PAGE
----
Film 50: Film for Non-Majors.
No, calm down, I am not telling you to take one of those dreary classes that sounds fun but where you actually have to write a lot and give a lot of exams. At least not yet. See Film 50 is a series of lectures offered at the Pacific Film Archive Theater that explore the world of cinema. You can either take it as a 4 unit class with discussions and exams, or leisurely attend one or all the lectures/screenings. It is usually a weekly 3 hour block where the Professor or guest lecturer introduces the film, followed by a screening of the film and finally a discussion. There is generally a theme for the series and it can be extremely interesting to follow the lecture/screening that is only once a week. Anyone can attend the Screening/Lecture regardless of whether they are enrolled at UC Berkeley or simply an intrigued member of the public. The class basically consists of watching a movie and then discussing the feelings you have (and trust me with the excellent film collection they have, there will be feelings) with some very stimulating people. Sometimes the 3 hour lecture/screenings would seem too short and I would return to my dorm, torturing any poor floor-mate who happened to be within earshot, by going on and on about how moved or distraught I was.
Berkeley might not be the film production haven that UCLA or USC is, but we have some excellent faculty in our Film department. All the Professors and GSIs know their film and are very approachable. They are interesting individuals to talk to, about movies, or anything else, if you want to stay back after lecture for a bit. The best thing about these lectures is that most of the time the professor only acts as a moderator for discussions after the screening, so anyone and everyone can have a say. Since the lectures are open to the public, the crowd is as diverse as possible, with all age-ranges and types of people represented. Hearing these different opinions and takes on the film can be refreshing as well as broaden one’s own reaction to the particular film. For those worried that the class will be too technical, the professor makes sure that the lecture/screening never is, and this is great for casual viewers, who might not be particularly engrossed in the intricacies of film production.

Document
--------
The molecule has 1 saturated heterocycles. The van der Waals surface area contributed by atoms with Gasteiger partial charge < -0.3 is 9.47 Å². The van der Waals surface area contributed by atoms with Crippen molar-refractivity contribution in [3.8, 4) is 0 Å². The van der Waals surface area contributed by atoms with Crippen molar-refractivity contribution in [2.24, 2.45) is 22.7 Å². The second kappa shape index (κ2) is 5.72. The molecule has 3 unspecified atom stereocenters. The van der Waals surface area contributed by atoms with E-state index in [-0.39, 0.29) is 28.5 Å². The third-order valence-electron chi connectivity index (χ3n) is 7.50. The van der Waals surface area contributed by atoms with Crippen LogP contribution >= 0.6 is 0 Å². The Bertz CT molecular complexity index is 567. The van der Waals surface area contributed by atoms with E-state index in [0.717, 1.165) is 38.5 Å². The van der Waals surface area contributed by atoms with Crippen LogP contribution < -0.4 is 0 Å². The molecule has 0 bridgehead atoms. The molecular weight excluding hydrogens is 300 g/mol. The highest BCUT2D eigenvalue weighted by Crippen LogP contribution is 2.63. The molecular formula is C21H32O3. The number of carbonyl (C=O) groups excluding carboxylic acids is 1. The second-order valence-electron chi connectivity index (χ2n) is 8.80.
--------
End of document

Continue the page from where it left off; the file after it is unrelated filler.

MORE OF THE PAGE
In general, I feel the BAM/PFA is not given due importance by the students at UC Berkeley. We are extremely lucky to not only have one of the most awesome Modern Art museums owned by any university, but also to have an extensive film archive that still shows historically significant films in their original formats (that means not streamed on Netflix or ripped from a DVD). The original formatting can be 16mm format or even having a live orchestra perform alongside a silent classic. The films are not (all) hipster films either, rather lots of Hollywood classics by auteurs like Alfred Hitchcock, Woody Allen and even some current blockbusters. Film 50 is just the tip of the iceberg in terms of how interesting the different showcases and screenings can be. There are also a ton of fascinating documentaries offered for those who would prefer something a tad bit more realistic. Basically there is a wealth of filmic resources at the PFA and I feel students do not realize this. Yet, one cannot really blame the students, I mean being a student at Berkeley isn’t exactly easy and managing a social life/playing League of Legends and keeping up a strong academic performance does not exactly offer us a lot of time to unwind and catch movies. The best way to make sure you can keep up this juggling act is to attend at least one Film 50 lecture per semester. This will allow you to not only catch a nice movie but also be exposed to the intricacies of film in a mere 3 hours. The truth is, I might recommend just one screening per semester but I know a majority of you will return to continue the series and some of you might just take the class for credit next semester. I guess what I am saying, and I never promised you I wouldn’t, is that you should take this class.